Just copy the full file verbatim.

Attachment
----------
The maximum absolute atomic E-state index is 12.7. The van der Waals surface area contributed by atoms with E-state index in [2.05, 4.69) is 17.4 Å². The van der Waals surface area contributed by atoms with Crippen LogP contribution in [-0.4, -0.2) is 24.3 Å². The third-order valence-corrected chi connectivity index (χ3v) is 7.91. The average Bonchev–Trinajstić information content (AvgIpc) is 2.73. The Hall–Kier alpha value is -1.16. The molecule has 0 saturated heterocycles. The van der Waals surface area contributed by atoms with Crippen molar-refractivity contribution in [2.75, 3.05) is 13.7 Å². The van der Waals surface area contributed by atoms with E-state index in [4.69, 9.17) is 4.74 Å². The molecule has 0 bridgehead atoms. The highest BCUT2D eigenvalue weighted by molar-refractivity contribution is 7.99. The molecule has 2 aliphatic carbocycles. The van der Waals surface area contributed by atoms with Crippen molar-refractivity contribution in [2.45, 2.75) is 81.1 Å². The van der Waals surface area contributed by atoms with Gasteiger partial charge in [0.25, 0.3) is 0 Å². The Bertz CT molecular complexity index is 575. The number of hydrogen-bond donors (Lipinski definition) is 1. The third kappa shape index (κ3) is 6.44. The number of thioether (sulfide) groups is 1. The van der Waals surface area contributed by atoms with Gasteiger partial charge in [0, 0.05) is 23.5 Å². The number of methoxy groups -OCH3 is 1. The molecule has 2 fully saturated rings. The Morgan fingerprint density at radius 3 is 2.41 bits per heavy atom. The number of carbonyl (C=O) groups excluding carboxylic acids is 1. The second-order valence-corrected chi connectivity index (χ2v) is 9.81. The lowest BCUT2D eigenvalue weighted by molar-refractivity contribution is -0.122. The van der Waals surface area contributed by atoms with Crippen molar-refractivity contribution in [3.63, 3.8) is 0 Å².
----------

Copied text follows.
The maximum absolute atomic E-state index is 12.7. The van der Waals surface area contributed by atoms with E-state index in [2.05, 4.69) is 17.4 Å². The van der Waals surface area contributed by atoms with Crippen LogP contribution in [-0.4, -0.2) is 24.3 Å². The third-order valence-corrected chi connectivity index (χ3v) is 7.91. The average Bonchev–Trinajstić information content (AvgIpc) is 2.73. The Hall–Kier alpha value is -1.16. The molecule has 0 saturated heterocycles. The van der Waals surface area contributed by atoms with Crippen molar-refractivity contribution in [2.75, 3.05) is 13.7 Å². The van der Waals surface area contributed by atoms with E-state index in [4.69, 9.17) is 4.74 Å². The molecule has 0 bridgehead atoms. The highest BCUT2D eigenvalue weighted by molar-refractivity contribution is 7.99. The molecule has 2 aliphatic carbocycles. The van der Waals surface area contributed by atoms with Crippen molar-refractivity contribution in [2.45, 2.75) is 81.1 Å². The van der Waals surface area contributed by atoms with Gasteiger partial charge in [0.25, 0.3) is 0 Å². The Bertz CT molecular complexity index is 575. The number of hydrogen-bond donors (Lipinski definition) is 1. The third kappa shape index (κ3) is 6.44. The number of thioether (sulfide) groups is 1. The van der Waals surface area contributed by atoms with Gasteiger partial charge in [0, 0.05) is 23.5 Å². The number of methoxy groups -OCH3 is 1. The molecule has 2 fully saturated rings. The Morgan fingerprint density at radius 3 is 2.41 bits per heavy atom. The number of carbonyl (C=O) groups excluding carboxylic acids is 1. The second-order valence-corrected chi connectivity index (χ2v) is 9.81. The lowest BCUT2D eigenvalue weighted by molar-refractivity contribution is -0.122. The van der Waals surface area contributed by atoms with Crippen molar-refractivity contribution in [3.63, 3.8) is 0 Å².